Q-Switched Nd:YAG Laser Removal of Facial Amateur Tattoos in Patients With Fitzpatrick Type VI: Case Series

November 2016 | Volume 15 | Issue 11 | Case Report | 1448 | Copyright © 2016

Josef Haik MD,a,b Rachel Kornhaber PhD MN RN,c Moti Harats,b Hadar Israeli MD,b and Arie Orenstein MDd

aTalpiot Leadership Program, Sheba Medical Center,Tel-Hashomer, Israel bPlastic and Reconstructive Surgery Department, Sheba Medical Center,Tel-Hashomer, Israel cUniversity of Tasmania, Faculty of Health, School of Health Sciences,Tasmania,Australia dThe Advanced Technology Center (ATC), Sheba Medical Center,Tel-Hashomer, Israel

Abstract

INTRODUCTION: Q-switched neodymium:YAG (Nd:YAG) lasers are reported to be gold standard for laser tattoo removal. In particular, the Q-switched Nd:YAG laser at 1064 nm is widely recognized for the removal of blue/black amateur tattoos. However, treatment modalities in Fitzpatrick Type VI skin carry a greater risk of complications including alterations in pigmentation compared to fairer skin (Fitzpatrick Type I-IV skin). Therefore, the aim of this case series was to describe with the use of the Q-Switched Nd:YAG laser, the removal of carbon-based amateur tattoos on patients with Fitzpatrick Type VI skin as an effective and safe method. METHODS: Twenty- five patients with Fitzpatrick type VI skin, from Ethiopian origins, with facial tribal tattoos, were treated with the Q- Switched Nd:YAG laser at 1064 nm. Digital images were taken upon every treatment and the clearance rates of the tattoo was evalu- ated by imaging software. RESULTS: We observed an average tattoo clearance rate of 95% among the 45 facial tattoos in 25 patients presented in the case series with minimal pigmentary and textual changes evident. DISCUSSION: These positive aesthetic results have a signi cant psychosocial impact on the lives of those with Fitzpatrick Type VI skin, in particular the Ethiopian Jewish population. J Drugs Dermatol. 2016;15(11):1448-1452.

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INTRODUCTION

A form of body art, tattooing, is the permanent pigmentation of skin that results from the introduction of exogenous substances.1 The Tahitian word ‘tatau’ meaning ‘to mark something’ is one of the etymological origins derived from tattooing.1 Tattoos can hold significant cultural meaning in certain societies within a specific social context. Subsequently, the art of tattooing among Ethiopian Christian women is well documented with tattoos predominately on their forehead, facial, and other bodily regions.2 Of significance, Ethiopian Jews who converted to Christianity engaged in these tribal carbon-based amateur tattoos so as to assimilate for fear of persecution.2 However, upon arrival to Israel, these distinctive tattoo markings have been socially and culturally problematic to this unique population, requiring removal by means of laser therapy. Removal of tattoos from dark skin patients is consider to be more problematic as the melanin pigment can compete with the tattoo and therefore, hypo and hyperpigmentation may occur.3 Subsequently, Q-switched neodymium:YAG (Nd:YAG) lasers are reported to be gold standard for laser tattoo removal. In particular, the Q-switched Nd:YAG laser at 1064 nm is widely recognized for the removal of blue/black carbon-based amateur tattoos.4 Therefore, in this case series, we present the use of the Q-Switched Nd:YAG laser as an effective and safe method for the removal of 45 carbon-based amateur tattoos in 25 patients with Fitzpatrick Type VI skin.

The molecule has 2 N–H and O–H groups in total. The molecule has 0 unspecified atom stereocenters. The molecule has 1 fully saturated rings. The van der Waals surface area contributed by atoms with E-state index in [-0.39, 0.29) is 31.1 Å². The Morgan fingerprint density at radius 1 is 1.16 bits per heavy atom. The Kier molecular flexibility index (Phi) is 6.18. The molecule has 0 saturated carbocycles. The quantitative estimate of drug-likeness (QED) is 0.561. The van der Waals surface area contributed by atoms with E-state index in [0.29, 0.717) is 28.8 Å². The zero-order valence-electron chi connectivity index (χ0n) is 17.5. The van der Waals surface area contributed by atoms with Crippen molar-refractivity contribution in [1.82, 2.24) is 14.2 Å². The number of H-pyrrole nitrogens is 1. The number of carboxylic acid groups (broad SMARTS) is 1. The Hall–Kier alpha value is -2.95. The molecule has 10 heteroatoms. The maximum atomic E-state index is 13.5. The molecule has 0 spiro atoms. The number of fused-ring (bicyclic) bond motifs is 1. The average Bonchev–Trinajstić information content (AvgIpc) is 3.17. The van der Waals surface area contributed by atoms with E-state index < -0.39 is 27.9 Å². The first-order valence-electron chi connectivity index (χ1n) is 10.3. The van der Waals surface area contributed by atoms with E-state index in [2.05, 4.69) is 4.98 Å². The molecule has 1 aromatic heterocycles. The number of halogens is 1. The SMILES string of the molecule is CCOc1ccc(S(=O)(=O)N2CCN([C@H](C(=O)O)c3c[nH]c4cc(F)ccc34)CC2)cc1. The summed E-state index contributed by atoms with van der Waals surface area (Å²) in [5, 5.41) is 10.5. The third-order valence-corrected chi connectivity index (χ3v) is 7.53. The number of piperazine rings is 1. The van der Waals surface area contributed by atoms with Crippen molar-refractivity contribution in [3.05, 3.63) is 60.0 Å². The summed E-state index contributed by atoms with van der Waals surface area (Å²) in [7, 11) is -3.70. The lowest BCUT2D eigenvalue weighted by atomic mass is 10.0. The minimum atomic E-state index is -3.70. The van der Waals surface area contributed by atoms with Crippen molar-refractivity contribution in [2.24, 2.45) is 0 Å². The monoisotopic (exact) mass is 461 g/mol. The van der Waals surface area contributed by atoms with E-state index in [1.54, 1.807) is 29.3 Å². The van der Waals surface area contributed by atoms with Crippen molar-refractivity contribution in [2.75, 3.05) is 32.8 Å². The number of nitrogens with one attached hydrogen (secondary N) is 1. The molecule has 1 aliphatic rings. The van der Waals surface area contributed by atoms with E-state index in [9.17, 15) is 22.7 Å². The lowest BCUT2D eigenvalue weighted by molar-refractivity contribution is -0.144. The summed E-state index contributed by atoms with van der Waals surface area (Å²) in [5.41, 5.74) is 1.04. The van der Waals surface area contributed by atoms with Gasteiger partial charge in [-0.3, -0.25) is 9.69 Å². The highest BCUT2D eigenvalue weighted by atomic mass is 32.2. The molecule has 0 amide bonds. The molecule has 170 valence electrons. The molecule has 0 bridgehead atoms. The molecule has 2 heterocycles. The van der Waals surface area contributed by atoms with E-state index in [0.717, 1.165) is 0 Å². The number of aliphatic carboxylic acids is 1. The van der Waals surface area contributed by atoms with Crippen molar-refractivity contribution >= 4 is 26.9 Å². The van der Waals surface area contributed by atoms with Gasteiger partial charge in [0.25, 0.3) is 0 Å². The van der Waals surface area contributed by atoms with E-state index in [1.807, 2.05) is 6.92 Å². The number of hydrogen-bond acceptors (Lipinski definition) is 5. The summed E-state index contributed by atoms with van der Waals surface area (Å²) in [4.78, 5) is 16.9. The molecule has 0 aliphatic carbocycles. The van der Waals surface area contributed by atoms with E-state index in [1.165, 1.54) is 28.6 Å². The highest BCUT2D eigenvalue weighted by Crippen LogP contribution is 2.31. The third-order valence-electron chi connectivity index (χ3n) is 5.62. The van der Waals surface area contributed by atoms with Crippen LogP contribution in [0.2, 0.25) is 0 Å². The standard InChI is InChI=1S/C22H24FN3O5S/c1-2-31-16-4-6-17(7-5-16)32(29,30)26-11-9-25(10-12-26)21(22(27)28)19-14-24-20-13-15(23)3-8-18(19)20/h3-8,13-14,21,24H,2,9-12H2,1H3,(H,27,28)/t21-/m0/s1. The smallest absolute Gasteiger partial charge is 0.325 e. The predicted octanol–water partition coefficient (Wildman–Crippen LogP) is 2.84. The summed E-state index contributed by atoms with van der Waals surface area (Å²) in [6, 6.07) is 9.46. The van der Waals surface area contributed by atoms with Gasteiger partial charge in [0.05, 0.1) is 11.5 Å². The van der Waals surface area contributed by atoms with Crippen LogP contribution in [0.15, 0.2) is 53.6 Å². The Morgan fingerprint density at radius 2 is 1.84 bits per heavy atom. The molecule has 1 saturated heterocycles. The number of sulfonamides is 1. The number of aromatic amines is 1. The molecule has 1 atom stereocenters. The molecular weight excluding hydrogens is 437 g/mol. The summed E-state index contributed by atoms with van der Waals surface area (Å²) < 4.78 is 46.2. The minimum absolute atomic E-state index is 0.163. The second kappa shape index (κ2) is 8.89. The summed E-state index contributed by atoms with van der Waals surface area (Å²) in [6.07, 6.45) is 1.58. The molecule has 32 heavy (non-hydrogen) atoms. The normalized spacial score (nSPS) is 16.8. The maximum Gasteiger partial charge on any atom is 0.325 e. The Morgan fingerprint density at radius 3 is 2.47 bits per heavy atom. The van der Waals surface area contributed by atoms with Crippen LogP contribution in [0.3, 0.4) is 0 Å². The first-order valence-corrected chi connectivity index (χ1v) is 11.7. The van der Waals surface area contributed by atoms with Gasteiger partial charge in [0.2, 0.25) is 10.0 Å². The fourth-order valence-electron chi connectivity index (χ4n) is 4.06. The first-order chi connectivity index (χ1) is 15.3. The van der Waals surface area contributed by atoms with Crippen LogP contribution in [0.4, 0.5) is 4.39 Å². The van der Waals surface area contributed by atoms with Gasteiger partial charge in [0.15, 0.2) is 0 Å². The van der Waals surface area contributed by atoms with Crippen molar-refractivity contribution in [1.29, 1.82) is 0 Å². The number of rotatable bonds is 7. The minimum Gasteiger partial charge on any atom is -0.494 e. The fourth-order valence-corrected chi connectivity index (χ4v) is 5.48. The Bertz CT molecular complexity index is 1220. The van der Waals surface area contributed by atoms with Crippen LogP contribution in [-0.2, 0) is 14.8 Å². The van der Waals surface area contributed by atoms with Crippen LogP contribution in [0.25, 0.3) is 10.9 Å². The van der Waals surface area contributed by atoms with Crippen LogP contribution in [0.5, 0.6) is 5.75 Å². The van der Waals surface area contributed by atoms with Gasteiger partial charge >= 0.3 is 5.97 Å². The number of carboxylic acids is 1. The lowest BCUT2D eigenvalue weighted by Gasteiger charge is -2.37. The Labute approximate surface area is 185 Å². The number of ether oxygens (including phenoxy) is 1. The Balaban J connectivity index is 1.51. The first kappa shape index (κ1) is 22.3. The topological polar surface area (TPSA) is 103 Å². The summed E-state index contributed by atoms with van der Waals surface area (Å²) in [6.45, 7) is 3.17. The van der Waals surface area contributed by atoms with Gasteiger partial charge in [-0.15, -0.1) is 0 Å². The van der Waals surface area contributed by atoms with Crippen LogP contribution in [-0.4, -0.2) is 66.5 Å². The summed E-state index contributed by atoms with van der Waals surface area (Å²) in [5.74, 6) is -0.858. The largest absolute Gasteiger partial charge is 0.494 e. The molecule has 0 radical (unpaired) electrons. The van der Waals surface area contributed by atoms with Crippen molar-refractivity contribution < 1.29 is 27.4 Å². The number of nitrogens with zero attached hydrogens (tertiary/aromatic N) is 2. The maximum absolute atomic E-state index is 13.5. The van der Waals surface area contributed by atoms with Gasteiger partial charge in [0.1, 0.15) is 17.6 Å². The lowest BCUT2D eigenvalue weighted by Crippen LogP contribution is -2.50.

METHODS

Study Sample Twenty-five patients with Fitzpatrick type VI skin from Ethiopian origins with facial amateur tattoos were included in this case series. Apart from one male patient, the study population was mostly women. The age of the patients ranged from 18 to 53 years with an average age of 21.3 years. Verbal and written informed consent for treatment and the use of digital images5 were obtained prior to treatment. All tattoos were black/blue tribal charcoal tattoos that were introduced into the skin by a hot needle during childhood. Usually, the tattoos are made by a family or tribal member during early childhood between the ages of ve to eight years, and the technique of injection is not uniform in all patients. The tattoos were drawn over the face and neck including the forehead, temples, cheeks, mandible angle, nose, and chin (Table 1) however, upper and lower limbs are also anatomical regions where these tribal tattoos are often also seen. The facial tattoos were composed of lines, spherical symbols and cross shapes. 

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